Pharmacovigilance: Committing to safety for Canadians – The case of COVID-19 vaccine

By Victoria Bugaj, Jacob Poirier, and Certina Ho

We can all agree that the year 2020 can be summarized with one word: unprecedented. The same velocity with which COVID-19 swept throughout the world, medical experts and pharmaceutical industry scientists worked diligently to provide a solution. There has never been more interest, expertise, or upfront investment dedicated to providing the world with a vaccine. In less than one year from the onset of the global pandemic, Canada approved the first COVID-19 vaccine for use in December 2020.

Pharmacovigilance: Committing to safety for Canadians

In today’s society where it can be difficult to identify and verify credible sources of information, it is not surprising that the public perception on the safety of a new drug or a new vaccine may be divided. What everyone may not be fully aware of, however, are the rigorous systems that are in place to ensure the safety of Canadians before and after a drug product or a vaccine is approved.

The Clinical Trials Database is managed by Health Canada. It provides a public listing and source of information related to phase I, II and III clinical trials in patients involving human pharmaceutical and biological drug products:

  • Phase I clinical trials are usually performed on healthy volunteers to find out the pharmacological actions of and the safety (i.e. side effects) associated with increasing doses of the drug.
  • Phase II clinical trials are meant to assess the efficacy of the drug in patients with medical conditions to be treated/diagnosed/prevented, and to find out the safety (i.e. side effects) and risks associated with the drug.
  • Phase III clinical trials are intended to collect additional information to confirm the clinical efficacy and safety under the proposed conditions of use for the drug. In other words, these trials evaluate the drug’s efficacy, safety, and effectiveness (i.e. how well it works) in people.

The evaluation of safety and efficacy of a drug product or a vaccine does not stop when the product is approved; in fact, once a drug or a vaccine becomes available in the market, it is constantly being monitored and evaluated for safety. In addition to phase I, II and III clinical trials, what may be lesser known is Phase IV clinical trials:

  • Phase IV clinical trials are studies performed within the approved indication after the drug has been approved. This is part of post-market surveillance and reflects the combined effort of the pharmaceutical industry and Health Canada to continuously survey for adverse reactions related to the drug or the vaccine once it is approved. This process ensures every approved drug product or vaccine is continuously monitored for rare adverse events that may not have been captured in previous phases of clinical trials.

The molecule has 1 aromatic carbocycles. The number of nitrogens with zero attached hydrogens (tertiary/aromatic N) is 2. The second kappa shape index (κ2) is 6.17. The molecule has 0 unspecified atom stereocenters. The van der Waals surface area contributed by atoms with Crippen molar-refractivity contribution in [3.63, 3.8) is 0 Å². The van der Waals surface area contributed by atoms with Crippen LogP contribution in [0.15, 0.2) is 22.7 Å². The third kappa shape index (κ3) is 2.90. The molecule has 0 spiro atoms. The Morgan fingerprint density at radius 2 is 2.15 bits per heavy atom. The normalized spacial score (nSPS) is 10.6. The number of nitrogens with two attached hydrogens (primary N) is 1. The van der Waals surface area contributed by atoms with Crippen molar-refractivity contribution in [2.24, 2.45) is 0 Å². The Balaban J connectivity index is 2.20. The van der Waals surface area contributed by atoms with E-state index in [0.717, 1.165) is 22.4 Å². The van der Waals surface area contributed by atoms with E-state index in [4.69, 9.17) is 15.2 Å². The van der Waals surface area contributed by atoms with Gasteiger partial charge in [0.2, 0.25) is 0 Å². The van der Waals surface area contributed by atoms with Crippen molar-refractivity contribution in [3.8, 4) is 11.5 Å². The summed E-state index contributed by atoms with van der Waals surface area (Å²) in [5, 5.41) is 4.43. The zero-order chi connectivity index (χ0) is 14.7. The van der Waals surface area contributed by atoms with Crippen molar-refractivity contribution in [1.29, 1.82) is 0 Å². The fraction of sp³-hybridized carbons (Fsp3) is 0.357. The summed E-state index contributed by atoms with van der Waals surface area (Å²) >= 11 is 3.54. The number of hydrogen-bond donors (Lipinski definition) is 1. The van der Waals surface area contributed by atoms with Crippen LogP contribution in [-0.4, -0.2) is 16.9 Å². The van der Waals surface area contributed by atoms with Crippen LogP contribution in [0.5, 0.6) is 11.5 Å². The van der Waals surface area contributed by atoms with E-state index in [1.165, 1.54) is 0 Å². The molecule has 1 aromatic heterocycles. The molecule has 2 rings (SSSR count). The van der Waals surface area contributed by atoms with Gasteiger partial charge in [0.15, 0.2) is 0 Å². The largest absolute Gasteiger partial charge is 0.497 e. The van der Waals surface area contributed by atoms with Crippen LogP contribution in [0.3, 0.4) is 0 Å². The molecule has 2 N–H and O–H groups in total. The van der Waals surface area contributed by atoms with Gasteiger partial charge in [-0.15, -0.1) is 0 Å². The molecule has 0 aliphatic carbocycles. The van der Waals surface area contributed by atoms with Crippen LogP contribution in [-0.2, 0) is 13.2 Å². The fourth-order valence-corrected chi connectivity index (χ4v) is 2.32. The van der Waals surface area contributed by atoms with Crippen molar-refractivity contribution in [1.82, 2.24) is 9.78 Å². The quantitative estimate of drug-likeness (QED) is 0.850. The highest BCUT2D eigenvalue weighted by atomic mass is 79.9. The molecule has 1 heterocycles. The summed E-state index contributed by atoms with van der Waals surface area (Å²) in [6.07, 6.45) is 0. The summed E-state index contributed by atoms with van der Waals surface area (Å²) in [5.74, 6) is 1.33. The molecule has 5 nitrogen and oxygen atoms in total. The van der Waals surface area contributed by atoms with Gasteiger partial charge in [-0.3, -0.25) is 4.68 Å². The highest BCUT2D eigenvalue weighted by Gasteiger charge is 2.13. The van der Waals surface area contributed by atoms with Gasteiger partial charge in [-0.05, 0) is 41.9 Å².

The COVID-19 vaccine

Although, the COVID-19 vaccine was developed and approved in less than a year, one must keep in mind that the abundance of resources available for this to occur was unparalleled. As a result, the multiple phases of clinical trials took place simultaneously with Health Canada’s review of the incoming data and evidence.

Drug manufacturers are obligated to relay any reported adverse events to Health Canada by performing risk monitoring activities, post-marketing studies and encouraged expedited reporting of possible adverse events associated with their products. For example, as with all drug products, the COVID-19 vaccines are subject to Good Pharmacovigilance Practices (GVP) Guidelines. According to the guidelines, the manufacturer is required to report serious adverse drug reactions (with respect to the drug) to Health Canada within 15 days after receiving or becoming aware of the information. Mandatory reporting of serious adverse drug reactions and medical device incidents by hospitals to Health Canada is also effective as of December 16, 2019. In addition, under the Health Canada’s Canada Vigilance Program, an online portal is available where anyone can report a side effect to a drug, a vaccine, or a health product. When combining reports from all sources, it allows for the opportunity to identify and highlight potential safety concerns, including those that may have been previously unrecognized.


Although the speed at which the COVID-19 vaccines entered the market has been unprecedented, rest assured the safety and reporting standards to which they are upheld are no different than any other drug products or vaccines. In fact, in response to the pandemic, Health Canada made a commitment to increase the monitoring and assessment of any vaccine safety issues via amplified collaboration and data sharing between global health partners, including the World Health Organization. This diligent monitoring of adverse reactions is an ongoing process, which ultimately helps to ensure safe administration of the COVID-19 vaccine for all Canadians. For further information, please refer to the “Vaccines and treatments for COVID-19: Safety after authorization” website at



Victoria Bugaj and Jacob Poirier are PharmD Students at the Leslie Dan Faculty of Pharmacy, University of Toronto; and Certina Ho is an Assistant Professor at the Department of Psychiatry and Leslie Dan Faculty of Pharmacy, University of Toronto.